Biden and companies agree on one thing: US needs immigrant workers

The pressure on foreign labor comes as the country’s working-age population shrinks and companies say they can’t find enough workers to staff their operations due to the pandemic. There were 10.4 million job openings in the United States at the end of September, according to the Department of Labor.

“The processing issues are huge,” said Jon Baselice, vice president of immigration policy at the US Chamber of Commerce. “It’s the most disruptive thing I hear from businesses on a regular basis. “

Processing times slow down “all kinds of other things a business needs to do. So when they can’t process things in a timely manner, that means people have to be taken off the payroll, ”Baselice said.

Foreign nationals already in the United States have been waiting for months – and in some cases more than a year – for their work authorization to be approved or extended due to processing delays at USCIS field centers, caused in part by the coronavirus pandemic. This forced some people, including asylum seekers, to quit their jobs in the United States after their work permits expired.

“These are working people” and “who have taken jobs to support themselves and their families,” said Emma Winger, a lawyer with the United States Immigration Council. “Now, because of this delay, they are losing their jobs. And a lot of those people were contributing to the economy and doing jobs that America really needs. “

Winger is representing an asylum advocacy group in a lawsuit over USCIS processing delays affecting healthcare workers, a truck driver, a fast food restaurant manager and others.

Delays within the agency also prevented USCIS from issuing green cards that would give foreigners the option to work in the United States permanently, leaving thousands to expire this year.

The fight is now playing in the debate over Democratic $ 1.7 trillion legislation to build better.

The house version of the bill would recover unused immigrant visas dating back to 1992, freeing up 157,000 employment-based visas, according to a Democrats estimate, in addition to around 262,000 places for family and diversity visas, which would also allow job seekers.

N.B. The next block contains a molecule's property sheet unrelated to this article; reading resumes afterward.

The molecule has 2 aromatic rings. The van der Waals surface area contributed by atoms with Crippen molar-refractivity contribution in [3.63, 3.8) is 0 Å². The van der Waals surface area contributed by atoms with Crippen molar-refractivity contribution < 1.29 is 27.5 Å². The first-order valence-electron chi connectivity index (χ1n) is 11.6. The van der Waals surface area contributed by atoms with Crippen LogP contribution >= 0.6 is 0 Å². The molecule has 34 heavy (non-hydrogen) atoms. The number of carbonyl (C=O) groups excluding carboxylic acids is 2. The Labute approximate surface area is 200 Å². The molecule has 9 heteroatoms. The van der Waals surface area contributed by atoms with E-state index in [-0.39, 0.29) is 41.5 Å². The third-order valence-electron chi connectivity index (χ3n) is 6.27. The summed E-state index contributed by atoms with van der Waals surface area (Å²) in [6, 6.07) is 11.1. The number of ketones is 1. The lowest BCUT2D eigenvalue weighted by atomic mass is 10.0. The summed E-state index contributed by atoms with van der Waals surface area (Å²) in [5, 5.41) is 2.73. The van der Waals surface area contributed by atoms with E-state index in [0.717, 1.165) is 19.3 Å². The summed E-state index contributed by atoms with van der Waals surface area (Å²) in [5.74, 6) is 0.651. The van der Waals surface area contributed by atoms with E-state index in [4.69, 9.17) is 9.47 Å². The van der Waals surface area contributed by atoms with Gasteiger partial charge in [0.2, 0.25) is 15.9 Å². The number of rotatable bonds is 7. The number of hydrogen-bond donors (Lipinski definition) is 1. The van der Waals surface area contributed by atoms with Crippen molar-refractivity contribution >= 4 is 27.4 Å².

It would provide temporary protection and work authorization to an estimated 7 million undocumented immigrants – including dreamers and farm workers – who are already in the United States, which Democrats say will “speed up” the recovery. economic. The House version of the legislation would also provide $ 2.8 billion to help USCIS process these new cases and correct the processing delays.

Some business groups agree, saying the provisions of the immigration bill are needed to address labor shortages that are contributing to rising inflation.

“Immigrant workers are an essential element in calming the current rise in inflation,” the American Business Immigration Coalition wrote in a letter to the President and Democratic leaders this week. “Labor shortages lead to construction delays, higher production costs and lower inventory levels, all of which lead to inflation. “

But anti-immigration groups criticized the Democrats’ provisions in the bill as granting an “amnesty” to millions of people and warned that the changes could in fact have a negative effect on the economy.

The Federation for American Immigration Reform, which advocates lower immigration levels, argued in an analysis of the Build Back Better Act that “the sudden increase in the supply of legal labor generated by the amnesty would likely contribute more to wage stagnation, even giving employers less incentive to raise wages.

Robert Law, director of regulatory affairs and policy at the Center for Immigration Studies, said the money included in the legislation would not be enough to resolve the backlog issues at USCIS.

“There are so many structural issues within USCIS that, frankly, I don’t think the money would make a big difference in reducing some processing times,” Law said. “There is too much volume, there are too many other obstacles.”

Democrats already face an uphill battle to push their massive social spending agenda through the Senate, where immigration reform sections of the bill have yet to be approved by the parliamentarian, who has already blocked attempts to ” include immigration reform.